In the fall of 2005, peop1e moving west on Canal Street in Manhattan were greeted by a billboard of a vast psychedelic sky erupting behind a mountainous landscape. The only signs of a human presence were a roadside truck selling tie-dyed wares and a desolate mall on a hilltop across a river. The apocalyptic vision seemed distant from the bustle of Canal Street, but it alluded to the omnipresent street vendors there and to the malls across the Hudson in New Jersey. Like all of Lisa Sanditz’s landscape paintings, packed with vivid pattern and color and multiple vantage points, it was both fantastical and site-specific.
Her selection (along with Alex Katz and Gary Hume) for the SoHo billboard project, orga- nized by Creative Time, brought the 33-year-old artist a new level of visibility. Sanditz had worked on community mural projects when she lived in San Francisco, but since moving to New York in 1999, she has not found such opportunities. She based the wild, ominous sky in her mural on Frederic Edwin Church’s Twilight in the Wilderness (1860). Since she has been spending part of her time in Tivoli, in the Hudson River valley, she has been thinking about the tradition of Hudson River land- scape painting.
“The idea of the sublime in those paintings by Church or Bierstadt is something that has both beauty and terror,” says Sanditz. One of her themes is the collision of suburban and commercial architecture- housing developments and shopping malls-with the natural environment. “I think there’s so much of that in the landscape that’s being developed. I’m inter- ested in something that’s teetering on being very seductive but very repellent at the same time. As a culture, we are obsessed with land and property rights and real estate.”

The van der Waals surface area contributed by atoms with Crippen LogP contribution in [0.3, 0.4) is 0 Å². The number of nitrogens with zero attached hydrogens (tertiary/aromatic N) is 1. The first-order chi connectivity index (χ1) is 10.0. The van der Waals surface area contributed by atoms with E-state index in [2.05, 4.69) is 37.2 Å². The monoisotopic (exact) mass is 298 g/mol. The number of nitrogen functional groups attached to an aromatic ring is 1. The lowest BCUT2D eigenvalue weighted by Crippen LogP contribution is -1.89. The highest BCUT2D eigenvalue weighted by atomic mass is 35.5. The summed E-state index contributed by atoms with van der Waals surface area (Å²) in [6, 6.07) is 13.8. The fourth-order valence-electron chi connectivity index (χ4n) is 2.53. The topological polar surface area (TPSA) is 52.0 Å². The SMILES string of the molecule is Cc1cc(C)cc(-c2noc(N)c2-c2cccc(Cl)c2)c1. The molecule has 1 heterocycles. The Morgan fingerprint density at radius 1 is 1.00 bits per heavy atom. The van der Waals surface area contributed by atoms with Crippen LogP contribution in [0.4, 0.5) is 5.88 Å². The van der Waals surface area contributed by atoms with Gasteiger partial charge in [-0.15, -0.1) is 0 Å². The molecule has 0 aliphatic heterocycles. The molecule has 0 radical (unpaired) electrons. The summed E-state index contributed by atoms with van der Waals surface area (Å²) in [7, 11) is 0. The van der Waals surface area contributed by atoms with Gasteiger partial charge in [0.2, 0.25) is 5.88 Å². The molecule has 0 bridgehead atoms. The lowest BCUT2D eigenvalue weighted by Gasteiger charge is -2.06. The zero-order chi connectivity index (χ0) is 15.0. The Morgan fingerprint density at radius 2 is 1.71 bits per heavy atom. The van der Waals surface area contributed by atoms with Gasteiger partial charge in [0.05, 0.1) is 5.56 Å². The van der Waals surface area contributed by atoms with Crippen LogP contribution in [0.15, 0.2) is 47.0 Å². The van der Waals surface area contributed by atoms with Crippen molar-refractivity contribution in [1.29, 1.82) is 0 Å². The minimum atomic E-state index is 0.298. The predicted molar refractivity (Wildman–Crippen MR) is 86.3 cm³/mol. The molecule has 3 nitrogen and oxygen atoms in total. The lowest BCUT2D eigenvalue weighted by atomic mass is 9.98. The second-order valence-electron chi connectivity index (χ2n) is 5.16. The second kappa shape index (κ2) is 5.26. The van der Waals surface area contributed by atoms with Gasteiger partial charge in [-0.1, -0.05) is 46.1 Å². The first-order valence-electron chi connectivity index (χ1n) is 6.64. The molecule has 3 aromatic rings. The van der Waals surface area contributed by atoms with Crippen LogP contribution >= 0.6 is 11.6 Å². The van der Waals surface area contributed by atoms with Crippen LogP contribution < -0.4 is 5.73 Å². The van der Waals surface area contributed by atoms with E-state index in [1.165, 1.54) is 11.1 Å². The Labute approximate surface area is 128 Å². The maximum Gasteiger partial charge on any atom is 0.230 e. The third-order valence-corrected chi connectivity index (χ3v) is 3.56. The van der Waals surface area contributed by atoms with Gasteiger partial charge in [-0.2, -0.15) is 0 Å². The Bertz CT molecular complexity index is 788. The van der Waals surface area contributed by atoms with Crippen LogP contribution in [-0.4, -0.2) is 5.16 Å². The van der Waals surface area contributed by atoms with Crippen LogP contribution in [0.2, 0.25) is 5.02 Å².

Sanditz’s show of paintings last fall, at ACME gallery in Los Angeles, focused on the wizard slots logo and casinos as loci of these conflicting forces. “There’s so much devasta- tion to the landscape in order to build these casinos in the desert and on reservations, and it’s just about the gratuitous use of money,” says Sanditz. “These com- pletely synthetic environments are then relandscaped, usually at odds with what the actual landscape is.” One canvas, titled Fiori di Como and Moss Wall (2006), has a radically exaggerated vanishing-point perspective, so that luridly colored floral motifs at the top of the painting and their reflection on the bottom zoom back to meet each other. Sanditz based this interior landscape on the dazzling lobby of the Bella- gio Hotel in Las Vegas, which is dominated by what she calls a “grotesquely beautiful” Dale Chihuly glass sculpture festooning the ceiling.
Another painting, Santa Ana Star (2006), named for a casino on a Native American reservation outside Albuquerque, shows a vista of vertiginous rocks and desert at dusk striped with almost hallucinatory colors and punctuated by a tiny adobe casino built into the mountain. “Of every- where I’ve been, this had such a renegade feeling,” says Sanditz, who takes frequent road trips to scout and photograph locations for paintings. You can look out over huge expanses of desert, and they just do feel unexplored. This casino had the very same silhouette the mountain behind it, but I wanted to show how small it is in this vastness. It’s clear how far casinos have come when you contrast the live dealer experience online – top casinos analyzed reviews with those from the olden days.
As extroverted and colorful as her paintings, with her blond hair and hip floral shirt, Sanditz projects a certain intrepidity. It’s not hard to imagine her playing on a coed basketball team, which she does every Sunday, her day off from painting, or hiking and camping on the terrain that she paints. “I do like to get out of the car and see what exists beyond the boundary of the road,” she says. When she’s on a trip, she talks to the locals about what they like to do. “I ask them both what’s interesting about the place and what’s not interesting. It’s harder to get the not interesting. They tell me to go to the museum, and I’m like, have you ever been to the museum? I want to know where you go every day.”